This post is being written by request. I say this because every time I write a post that implies that I know something about parenting, I receive a mixed bag in terms of response, include a few angry people who believe that if my assertions regarding parenting run counter to their own beliefs, I must be attacking them.
I am not. I just think that I am right.
So today I write this post at the bequest of several readers who are curious about the methods my wife and I use to teach our children to sleep well.
It’s true that both of my children are outstanding sleepers. My three-year old daughter has been sleeping through the night ever since she was three months old and now routinely sleeps ten hours or more a night. My infant son began sleeping through the night (at least six hours at a time) at less than two months old and has topped out at eight hours several times, including last night.
It’s also true that we may simply be lucky. Perhaps our children, unlike their father, are genetically predisposed to sleep.
Genetics may play a role, but I don’t think they tell the whole story. When asked by parents how we managed to train our children to sleep through the night so effectively, I often list strategies that the parent has never heard of before or could never support. This leads me to believe that effective sleep training involves employing the correct strategies, and too many parents are either unaware of the strategies or are unwilling to use them.
These strategies are not our own. My wife read two books, The Happiest Baby on the Block and Healthy Sleep Habits, Happy Baby, and the following strategies (except for one) were pulled directly from these texts.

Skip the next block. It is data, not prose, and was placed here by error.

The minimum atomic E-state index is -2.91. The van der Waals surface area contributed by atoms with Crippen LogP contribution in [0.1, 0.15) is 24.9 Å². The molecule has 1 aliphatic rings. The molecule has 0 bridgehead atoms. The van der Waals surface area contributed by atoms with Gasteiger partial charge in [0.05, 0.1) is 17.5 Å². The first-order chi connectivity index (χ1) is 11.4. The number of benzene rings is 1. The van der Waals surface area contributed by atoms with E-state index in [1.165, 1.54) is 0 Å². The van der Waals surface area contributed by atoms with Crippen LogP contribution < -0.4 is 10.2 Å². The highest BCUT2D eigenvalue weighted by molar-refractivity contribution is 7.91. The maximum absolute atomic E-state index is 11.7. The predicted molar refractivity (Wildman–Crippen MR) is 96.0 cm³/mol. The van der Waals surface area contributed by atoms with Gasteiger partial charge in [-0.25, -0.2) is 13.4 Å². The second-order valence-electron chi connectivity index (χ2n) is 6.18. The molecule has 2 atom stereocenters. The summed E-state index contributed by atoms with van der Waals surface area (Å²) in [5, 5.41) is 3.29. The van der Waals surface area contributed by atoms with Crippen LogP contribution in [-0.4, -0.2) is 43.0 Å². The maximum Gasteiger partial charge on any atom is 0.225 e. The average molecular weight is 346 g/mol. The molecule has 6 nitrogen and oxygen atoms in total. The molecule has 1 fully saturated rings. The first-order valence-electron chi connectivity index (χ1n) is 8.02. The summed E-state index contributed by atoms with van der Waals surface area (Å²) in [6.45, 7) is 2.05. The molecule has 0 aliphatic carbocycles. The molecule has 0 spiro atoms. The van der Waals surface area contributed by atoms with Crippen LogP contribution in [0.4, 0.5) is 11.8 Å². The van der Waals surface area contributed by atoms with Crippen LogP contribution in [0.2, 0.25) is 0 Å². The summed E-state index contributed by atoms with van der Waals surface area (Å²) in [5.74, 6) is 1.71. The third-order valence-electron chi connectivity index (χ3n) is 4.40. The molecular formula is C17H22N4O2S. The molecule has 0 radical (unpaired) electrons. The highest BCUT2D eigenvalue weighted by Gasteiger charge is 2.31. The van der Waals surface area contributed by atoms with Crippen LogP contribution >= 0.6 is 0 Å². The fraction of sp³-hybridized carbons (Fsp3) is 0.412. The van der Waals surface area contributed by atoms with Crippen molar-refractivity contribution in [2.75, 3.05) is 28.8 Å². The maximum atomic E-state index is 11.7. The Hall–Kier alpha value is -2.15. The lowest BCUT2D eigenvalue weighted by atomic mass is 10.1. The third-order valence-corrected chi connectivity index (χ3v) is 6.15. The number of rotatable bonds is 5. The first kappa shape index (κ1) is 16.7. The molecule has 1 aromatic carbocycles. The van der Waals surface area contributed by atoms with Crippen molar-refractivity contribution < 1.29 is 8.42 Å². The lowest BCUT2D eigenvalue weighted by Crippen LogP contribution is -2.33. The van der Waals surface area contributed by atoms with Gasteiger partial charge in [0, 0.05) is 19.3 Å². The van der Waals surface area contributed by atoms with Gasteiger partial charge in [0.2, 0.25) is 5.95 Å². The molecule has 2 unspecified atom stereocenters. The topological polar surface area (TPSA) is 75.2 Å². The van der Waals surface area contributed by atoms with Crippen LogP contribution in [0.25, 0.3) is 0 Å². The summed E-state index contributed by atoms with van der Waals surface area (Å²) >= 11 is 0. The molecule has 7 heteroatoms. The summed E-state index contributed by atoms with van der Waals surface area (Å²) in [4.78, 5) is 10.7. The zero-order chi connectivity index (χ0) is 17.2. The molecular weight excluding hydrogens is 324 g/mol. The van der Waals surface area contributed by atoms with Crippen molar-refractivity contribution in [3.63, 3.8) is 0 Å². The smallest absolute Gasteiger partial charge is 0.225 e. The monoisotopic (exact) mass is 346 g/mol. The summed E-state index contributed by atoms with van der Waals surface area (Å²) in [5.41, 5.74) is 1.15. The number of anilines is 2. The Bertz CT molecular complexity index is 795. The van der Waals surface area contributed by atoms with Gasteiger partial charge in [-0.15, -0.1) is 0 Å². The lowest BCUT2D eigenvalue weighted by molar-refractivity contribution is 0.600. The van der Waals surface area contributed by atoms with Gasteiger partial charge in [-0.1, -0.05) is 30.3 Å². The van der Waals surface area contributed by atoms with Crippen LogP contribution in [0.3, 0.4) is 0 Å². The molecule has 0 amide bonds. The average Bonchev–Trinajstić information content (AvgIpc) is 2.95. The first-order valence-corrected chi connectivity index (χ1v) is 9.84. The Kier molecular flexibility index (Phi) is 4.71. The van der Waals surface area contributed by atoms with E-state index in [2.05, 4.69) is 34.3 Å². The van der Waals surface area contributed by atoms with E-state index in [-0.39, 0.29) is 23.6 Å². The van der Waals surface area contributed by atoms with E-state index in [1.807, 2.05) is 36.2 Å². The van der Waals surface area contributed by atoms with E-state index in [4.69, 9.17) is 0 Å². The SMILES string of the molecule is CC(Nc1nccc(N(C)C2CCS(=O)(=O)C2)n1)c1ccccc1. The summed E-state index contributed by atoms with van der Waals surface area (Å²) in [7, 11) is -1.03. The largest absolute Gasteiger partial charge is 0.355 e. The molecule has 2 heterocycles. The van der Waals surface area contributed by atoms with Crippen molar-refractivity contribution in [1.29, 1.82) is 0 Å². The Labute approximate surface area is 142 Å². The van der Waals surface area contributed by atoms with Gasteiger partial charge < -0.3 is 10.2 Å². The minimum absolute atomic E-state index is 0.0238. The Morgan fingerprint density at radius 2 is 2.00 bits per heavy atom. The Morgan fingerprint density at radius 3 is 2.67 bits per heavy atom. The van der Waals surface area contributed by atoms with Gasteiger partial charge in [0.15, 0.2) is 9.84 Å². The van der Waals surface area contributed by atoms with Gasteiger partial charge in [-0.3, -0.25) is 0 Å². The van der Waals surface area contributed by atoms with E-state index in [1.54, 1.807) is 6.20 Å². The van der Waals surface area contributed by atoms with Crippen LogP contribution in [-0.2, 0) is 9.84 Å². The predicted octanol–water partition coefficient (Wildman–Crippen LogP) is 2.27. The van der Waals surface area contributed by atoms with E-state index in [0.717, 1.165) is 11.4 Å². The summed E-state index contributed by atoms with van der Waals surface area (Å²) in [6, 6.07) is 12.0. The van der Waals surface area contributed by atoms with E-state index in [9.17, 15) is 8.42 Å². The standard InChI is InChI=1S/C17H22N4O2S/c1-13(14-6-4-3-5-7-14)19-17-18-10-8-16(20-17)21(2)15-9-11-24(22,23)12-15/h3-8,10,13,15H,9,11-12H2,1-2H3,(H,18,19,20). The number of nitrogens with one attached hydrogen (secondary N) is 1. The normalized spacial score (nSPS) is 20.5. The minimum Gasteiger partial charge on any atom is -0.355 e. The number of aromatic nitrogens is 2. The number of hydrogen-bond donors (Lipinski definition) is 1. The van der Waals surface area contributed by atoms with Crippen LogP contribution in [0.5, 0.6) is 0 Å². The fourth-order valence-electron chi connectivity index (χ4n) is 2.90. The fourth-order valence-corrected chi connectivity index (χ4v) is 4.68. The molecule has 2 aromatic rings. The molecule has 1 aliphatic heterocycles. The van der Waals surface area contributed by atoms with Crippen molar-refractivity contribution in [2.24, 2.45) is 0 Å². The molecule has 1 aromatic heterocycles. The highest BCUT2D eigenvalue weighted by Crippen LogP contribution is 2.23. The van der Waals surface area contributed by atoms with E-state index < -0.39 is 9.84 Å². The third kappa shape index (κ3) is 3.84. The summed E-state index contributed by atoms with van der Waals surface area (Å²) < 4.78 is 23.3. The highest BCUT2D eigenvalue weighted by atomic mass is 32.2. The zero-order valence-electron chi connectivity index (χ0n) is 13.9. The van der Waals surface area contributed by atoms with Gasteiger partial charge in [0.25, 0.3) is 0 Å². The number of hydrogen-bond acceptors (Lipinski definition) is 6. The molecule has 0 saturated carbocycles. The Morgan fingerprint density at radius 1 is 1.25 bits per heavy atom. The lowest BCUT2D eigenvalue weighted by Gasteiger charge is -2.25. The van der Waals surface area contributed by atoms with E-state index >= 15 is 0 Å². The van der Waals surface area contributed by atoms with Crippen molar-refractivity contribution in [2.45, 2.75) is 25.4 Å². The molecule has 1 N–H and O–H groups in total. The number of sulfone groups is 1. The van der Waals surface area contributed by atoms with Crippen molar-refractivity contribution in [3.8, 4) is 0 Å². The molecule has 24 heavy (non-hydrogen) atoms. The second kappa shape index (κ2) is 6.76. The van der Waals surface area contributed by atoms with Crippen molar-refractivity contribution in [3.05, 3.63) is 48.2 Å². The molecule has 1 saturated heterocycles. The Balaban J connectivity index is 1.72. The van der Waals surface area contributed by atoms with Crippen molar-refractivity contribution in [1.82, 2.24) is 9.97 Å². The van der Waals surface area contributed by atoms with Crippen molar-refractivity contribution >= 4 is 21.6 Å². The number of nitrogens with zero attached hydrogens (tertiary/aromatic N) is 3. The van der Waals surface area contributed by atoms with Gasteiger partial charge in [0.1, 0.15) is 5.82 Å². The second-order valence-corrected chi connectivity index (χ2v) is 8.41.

It’s not rocket science. It’s simply following the advice of experts.
Does this mean that these strategies will work for every child? Of course not. But I think they will work on 95% of children, and I think they will help all kids sleep better, if not well. If you have not yet tried to use these strategies on a consistent basis, then you really can’t discount them or complain when your child is not sleeping well.
The following are the four most important strategies that we use. There are others, of course, like a consistent bedtime routine and insisting that our children sleep in a darkened room (our son has blackout shades), but these seem obvious and not nearly as important as the following:
White noise: Both of our kids sleep with white noise. Clara is three years old and still uses it. In the beginning, white noise mimics the sound of the womb for infants and makes them feel at ease. As children get older, it serves as a signal that it’s time for sleep as well as a means by which outside noises (a barking dog, a car horn, thunder) are eliminated. If you are not using white noise with your infant or toddler, you are making a huge mistake. Even Elysha and I sleep with white noise now.
Swaddling: Both of our children were swaddled from day one. This means wrapping them up tighter than a burrito before putting them to bed. There are specially designed swaddle blankets with Velcro straps for people like me who have difficulty achieving an effective swaddle, but my wife can swaddle with just about any blanket. I have spoken to parents who think that swaddling is “mean” and “scary” for kids, but babies like to be swaddled. It mimics the confines of the womb and prevents them from waking themselves up with flailing arms and kicking feet. In fact, the only night that Charlie has slept less than six hours in the last month was the night his swaddle came undone.